Washington Governor Jay Inslee Proclaims February 28-March 4 “Invasive Species Awareness Week” | Local


OLYMPIA – In partnership with the Washington Invasive Species Council, Washington Governor Jay Inslee has proclaimed February 28 to March 4 “Invasive Species Awareness Week” in Washington.

“We all need to be aware of invasive species and take simple steps to prevent and stop them,” Inslee said. “We must work together to protect our state from invasive plants and animals that can damage habitat, outcompete native species for food, and destroy what makes Washington such a great place to live.”

Whether on land or in water, certain organisms such as fish, insects, plants, and other wildlife can damage agriculture, recreation, forests, and other resources when introduced to Washington. from other regions. One study estimates that just 22 species would cost Washington more than $100 million a year in damage and loss if not prevented or controlled.

Invasive Species Awareness Week will feature a series of webinars and events aimed at sharing information about particular species.

Calendar of webinars and virtual events

“One of the greatest threats to the natural and cultural resources of the Kalispel Tribe today are invasive species,” said Glen Nenema, president of the Kalispel Tribe of Indians, which is a council member organization. “Non-native plants and animals that harm our native ecosystems are a growing problem on the lands of Kalispel and are only getting worse with climate change. These invasive species are a concern shared by tribal, federal, state and local governments. of county.

In his proclamation, Inslee notes that everyone has a role to play in stopping invasive species by doing simple actions such as looking for plants and animals not native to Washington when spending time outdoors and reporting observations.

Residents should report any potential invasive species they spot using the Washington Invasives mobile app or by visiting the website, InvasiveSpecies.wa.gov.

Being vigilant and reporting suspicious issues is just one action anyone can take. Eleven (11) simple actions to prevent and stop invasive species suggested by the Washington Invasive Species Council include the following:

  • Clean your hiking boots, bikes, waders, boats, trailers, all-terrain vehicles and other gear before venturing outdoors to prevent invasive species from hitching a ride to a new location.
  • On your next walk, watch out for noxious weeds.
  • Dispose of unwanted pets, aquarium plants and water, science kits and live bait in the proper manner and NOT by dumping them into waterways. Released pets often suffer a slow death in winter or can become invasive and damage wildlife and crops.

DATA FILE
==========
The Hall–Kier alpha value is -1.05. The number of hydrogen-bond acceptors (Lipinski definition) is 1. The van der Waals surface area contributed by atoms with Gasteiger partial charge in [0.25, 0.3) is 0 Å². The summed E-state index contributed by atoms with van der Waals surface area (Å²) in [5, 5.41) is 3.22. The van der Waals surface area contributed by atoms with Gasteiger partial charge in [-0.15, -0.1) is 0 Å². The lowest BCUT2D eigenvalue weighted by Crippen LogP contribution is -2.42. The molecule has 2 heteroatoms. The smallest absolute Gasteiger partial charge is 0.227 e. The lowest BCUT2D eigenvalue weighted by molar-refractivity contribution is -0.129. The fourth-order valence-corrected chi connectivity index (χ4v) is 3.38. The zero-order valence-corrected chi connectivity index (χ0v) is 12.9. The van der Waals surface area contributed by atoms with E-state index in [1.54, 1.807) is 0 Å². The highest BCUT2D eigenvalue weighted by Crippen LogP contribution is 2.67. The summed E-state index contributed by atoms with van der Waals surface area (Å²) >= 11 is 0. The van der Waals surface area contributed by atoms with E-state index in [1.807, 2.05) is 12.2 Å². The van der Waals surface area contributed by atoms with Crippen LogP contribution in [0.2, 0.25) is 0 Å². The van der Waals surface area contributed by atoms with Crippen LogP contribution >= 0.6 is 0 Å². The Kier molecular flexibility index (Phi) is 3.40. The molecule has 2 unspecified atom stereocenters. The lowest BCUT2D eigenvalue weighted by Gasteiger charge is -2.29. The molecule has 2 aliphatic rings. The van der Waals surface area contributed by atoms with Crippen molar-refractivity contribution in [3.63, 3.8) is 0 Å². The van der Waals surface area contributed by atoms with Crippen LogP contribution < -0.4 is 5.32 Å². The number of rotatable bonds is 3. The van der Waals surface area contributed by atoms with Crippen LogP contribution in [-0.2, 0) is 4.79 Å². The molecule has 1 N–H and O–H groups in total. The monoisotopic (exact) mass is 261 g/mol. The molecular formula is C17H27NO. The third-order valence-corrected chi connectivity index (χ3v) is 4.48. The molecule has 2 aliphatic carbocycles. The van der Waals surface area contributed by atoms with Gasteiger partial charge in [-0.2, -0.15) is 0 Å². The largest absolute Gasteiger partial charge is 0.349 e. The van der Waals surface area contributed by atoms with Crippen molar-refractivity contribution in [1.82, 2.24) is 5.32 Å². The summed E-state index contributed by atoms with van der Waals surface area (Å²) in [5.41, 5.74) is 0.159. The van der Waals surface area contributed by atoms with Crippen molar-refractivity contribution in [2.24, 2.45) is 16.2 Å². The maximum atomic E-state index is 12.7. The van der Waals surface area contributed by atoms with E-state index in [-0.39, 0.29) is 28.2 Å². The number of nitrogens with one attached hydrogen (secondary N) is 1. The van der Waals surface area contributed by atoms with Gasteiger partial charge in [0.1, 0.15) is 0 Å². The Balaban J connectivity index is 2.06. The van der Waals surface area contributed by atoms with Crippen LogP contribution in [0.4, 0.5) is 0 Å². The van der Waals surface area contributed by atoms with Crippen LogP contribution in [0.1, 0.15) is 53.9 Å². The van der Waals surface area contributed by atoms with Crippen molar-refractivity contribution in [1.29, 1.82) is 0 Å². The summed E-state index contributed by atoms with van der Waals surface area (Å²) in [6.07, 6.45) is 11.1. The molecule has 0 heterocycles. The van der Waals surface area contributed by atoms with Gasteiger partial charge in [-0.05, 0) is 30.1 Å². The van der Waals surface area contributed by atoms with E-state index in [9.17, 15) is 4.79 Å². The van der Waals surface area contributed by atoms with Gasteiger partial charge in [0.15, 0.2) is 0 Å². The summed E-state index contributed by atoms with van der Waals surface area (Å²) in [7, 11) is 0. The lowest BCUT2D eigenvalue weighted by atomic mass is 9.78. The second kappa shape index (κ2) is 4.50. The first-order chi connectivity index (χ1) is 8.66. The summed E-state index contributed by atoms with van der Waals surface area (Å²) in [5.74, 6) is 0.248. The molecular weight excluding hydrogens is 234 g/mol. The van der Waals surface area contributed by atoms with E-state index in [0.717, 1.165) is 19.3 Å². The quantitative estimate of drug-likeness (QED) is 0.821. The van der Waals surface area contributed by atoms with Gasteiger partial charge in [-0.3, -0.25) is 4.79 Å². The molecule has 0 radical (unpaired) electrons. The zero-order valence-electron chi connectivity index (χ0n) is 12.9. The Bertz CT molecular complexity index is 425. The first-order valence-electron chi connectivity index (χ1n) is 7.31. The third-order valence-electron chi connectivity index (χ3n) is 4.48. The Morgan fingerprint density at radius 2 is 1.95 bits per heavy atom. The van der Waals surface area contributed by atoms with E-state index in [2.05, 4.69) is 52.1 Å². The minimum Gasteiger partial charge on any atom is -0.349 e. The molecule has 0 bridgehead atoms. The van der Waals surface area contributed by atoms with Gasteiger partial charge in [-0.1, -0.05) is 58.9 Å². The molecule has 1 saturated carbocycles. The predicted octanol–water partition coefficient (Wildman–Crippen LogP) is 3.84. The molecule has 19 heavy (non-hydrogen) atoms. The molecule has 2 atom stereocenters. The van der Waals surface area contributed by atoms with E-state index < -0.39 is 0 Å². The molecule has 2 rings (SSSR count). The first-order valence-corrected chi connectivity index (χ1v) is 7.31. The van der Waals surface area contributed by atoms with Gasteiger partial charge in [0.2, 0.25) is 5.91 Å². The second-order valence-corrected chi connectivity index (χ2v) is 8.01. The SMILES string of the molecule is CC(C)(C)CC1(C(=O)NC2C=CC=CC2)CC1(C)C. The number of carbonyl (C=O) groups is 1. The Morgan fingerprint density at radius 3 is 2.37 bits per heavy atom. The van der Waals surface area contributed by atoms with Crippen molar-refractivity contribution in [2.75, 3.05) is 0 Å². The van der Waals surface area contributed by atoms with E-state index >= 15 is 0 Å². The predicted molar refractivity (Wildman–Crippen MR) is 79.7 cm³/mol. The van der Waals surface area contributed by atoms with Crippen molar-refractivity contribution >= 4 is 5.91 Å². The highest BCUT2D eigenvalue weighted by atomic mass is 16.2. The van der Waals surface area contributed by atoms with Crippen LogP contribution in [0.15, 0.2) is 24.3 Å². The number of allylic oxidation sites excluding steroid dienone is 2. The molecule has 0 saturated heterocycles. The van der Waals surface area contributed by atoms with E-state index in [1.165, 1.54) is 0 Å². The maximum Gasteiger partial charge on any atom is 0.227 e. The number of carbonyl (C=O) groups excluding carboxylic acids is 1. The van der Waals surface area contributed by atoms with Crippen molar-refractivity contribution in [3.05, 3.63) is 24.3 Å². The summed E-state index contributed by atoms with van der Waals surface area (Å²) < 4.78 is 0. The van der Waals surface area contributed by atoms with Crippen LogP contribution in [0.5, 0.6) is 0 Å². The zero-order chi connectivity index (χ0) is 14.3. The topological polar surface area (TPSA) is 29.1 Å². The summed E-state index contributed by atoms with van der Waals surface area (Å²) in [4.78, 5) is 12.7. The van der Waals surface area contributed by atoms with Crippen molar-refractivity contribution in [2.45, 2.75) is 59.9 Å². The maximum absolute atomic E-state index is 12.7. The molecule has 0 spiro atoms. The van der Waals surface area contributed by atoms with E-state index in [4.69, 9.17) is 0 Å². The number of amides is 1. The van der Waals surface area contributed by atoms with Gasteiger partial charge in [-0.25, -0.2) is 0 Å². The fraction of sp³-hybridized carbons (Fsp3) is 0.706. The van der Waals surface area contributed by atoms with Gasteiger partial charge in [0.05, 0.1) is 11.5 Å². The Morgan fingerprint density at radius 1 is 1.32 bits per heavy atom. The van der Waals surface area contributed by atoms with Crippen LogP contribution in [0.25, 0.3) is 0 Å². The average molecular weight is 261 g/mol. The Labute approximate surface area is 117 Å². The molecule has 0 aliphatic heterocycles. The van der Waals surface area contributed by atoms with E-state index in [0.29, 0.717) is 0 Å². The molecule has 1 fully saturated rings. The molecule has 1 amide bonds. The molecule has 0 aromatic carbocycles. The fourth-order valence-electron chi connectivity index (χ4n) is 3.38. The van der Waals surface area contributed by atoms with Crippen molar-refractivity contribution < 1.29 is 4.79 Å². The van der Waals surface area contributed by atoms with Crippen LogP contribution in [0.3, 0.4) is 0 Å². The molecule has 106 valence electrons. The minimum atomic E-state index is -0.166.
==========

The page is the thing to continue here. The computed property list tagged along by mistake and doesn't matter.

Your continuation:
• Buy firewood where you will burn it or collect it on site when permitted. Remember not to move firewood from the local area where it was harvested.
  • Protect salmon and rainbow trout by not moving any fish from one body of water to another. This will prevent the spread of fish disease and protect salmon and rainbow trout fisheries from non-native predatory fish.
  • Use certified weed-free forage, hay or mulch.
  • Plant only non-invasive plants in your garden and eliminate all known invasive plants.
  • Volunteer to survey public lands and trails as a Citizen Science Invasive Plant Monitor with the Pacific Northwest Invasive Plant Council.
  • Become a Washington State University Master Gardener and help your community identify, report, and properly manage exotic and invasive pests.
  • Volunteer to help remove invasive species from public lands and natural areas. Contact your state, county, or city department of parks and recreation, land trust, conservation district, or Washington State University extension office for more information.
  • Don’t pack a pest. When traveling internationally, check the travel guidelines on items that should not be brought back to the United States.

“We know how to prevent and stop invasive species”, said Justin Bush, executive coordinator of the Washington Invasive Species Council. “No action is very complicated and each one only takes a few minutes. If we incorporate all of these activities into our daily life and work, we will be protecting what we know and love about this place we call home.


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